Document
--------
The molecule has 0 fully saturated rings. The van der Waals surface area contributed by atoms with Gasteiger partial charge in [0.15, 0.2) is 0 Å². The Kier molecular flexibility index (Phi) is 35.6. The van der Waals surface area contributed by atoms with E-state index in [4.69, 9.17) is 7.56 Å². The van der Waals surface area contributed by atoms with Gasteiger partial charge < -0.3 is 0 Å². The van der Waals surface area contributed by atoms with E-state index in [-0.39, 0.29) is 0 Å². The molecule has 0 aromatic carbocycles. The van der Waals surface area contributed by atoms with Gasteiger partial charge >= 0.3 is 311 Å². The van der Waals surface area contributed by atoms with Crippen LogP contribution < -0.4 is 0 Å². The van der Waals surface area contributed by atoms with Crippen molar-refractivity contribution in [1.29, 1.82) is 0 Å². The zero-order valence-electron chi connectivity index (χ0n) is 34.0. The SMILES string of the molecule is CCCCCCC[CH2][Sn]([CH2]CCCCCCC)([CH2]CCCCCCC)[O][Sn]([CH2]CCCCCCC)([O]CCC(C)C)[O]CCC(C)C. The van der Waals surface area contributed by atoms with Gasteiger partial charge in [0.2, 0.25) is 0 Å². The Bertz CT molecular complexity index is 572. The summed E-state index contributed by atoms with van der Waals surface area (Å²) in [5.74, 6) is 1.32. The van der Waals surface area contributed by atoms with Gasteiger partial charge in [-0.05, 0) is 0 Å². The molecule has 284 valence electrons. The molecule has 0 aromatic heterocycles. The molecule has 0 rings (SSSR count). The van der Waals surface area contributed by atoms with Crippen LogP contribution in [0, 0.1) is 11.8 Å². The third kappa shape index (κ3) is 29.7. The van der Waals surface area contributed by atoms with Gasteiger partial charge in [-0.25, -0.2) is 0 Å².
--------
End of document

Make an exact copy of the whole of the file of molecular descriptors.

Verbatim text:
The molecule has 0 fully saturated rings. The van der Waals surface area contributed by atoms with Gasteiger partial charge in [0.15, 0.2) is 0 Å². The Kier molecular flexibility index (Phi) is 35.6. The van der Waals surface area contributed by atoms with E-state index in [4.69, 9.17) is 7.56 Å². The van der Waals surface area contributed by atoms with Gasteiger partial charge < -0.3 is 0 Å². The van der Waals surface area contributed by atoms with E-state index in [-0.39, 0.29) is 0 Å². The molecule has 0 aromatic carbocycles. The van der Waals surface area contributed by atoms with Gasteiger partial charge >= 0.3 is 311 Å². The van der Waals surface area contributed by atoms with Crippen LogP contribution < -0.4 is 0 Å². The van der Waals surface area contributed by atoms with Crippen molar-refractivity contribution in [1.29, 1.82) is 0 Å². The zero-order valence-electron chi connectivity index (χ0n) is 34.0. The SMILES string of the molecule is CCCCCCC[CH2][Sn]([CH2]CCCCCCC)([CH2]CCCCCCC)[O][Sn]([CH2]CCCCCCC)([O]CCC(C)C)[O]CCC(C)C. The van der Waals surface area contributed by atoms with Gasteiger partial charge in [0.2, 0.25) is 0 Å². The Bertz CT molecular complexity index is 572. The summed E-state index contributed by atoms with van der Waals surface area (Å²) in [5.74, 6) is 1.32. The van der Waals surface area contributed by atoms with Gasteiger partial charge in [-0.05, 0) is 0 Å². The molecule has 284 valence electrons. The molecule has 0 aromatic heterocycles. The molecule has 0 rings (SSSR count). The van der Waals surface area contributed by atoms with Crippen LogP contribution in [0, 0.1) is 11.8 Å². The third kappa shape index (κ3) is 29.7. The van der Waals surface area contributed by atoms with Gasteiger partial charge in [-0.25, -0.2) is 0 Å².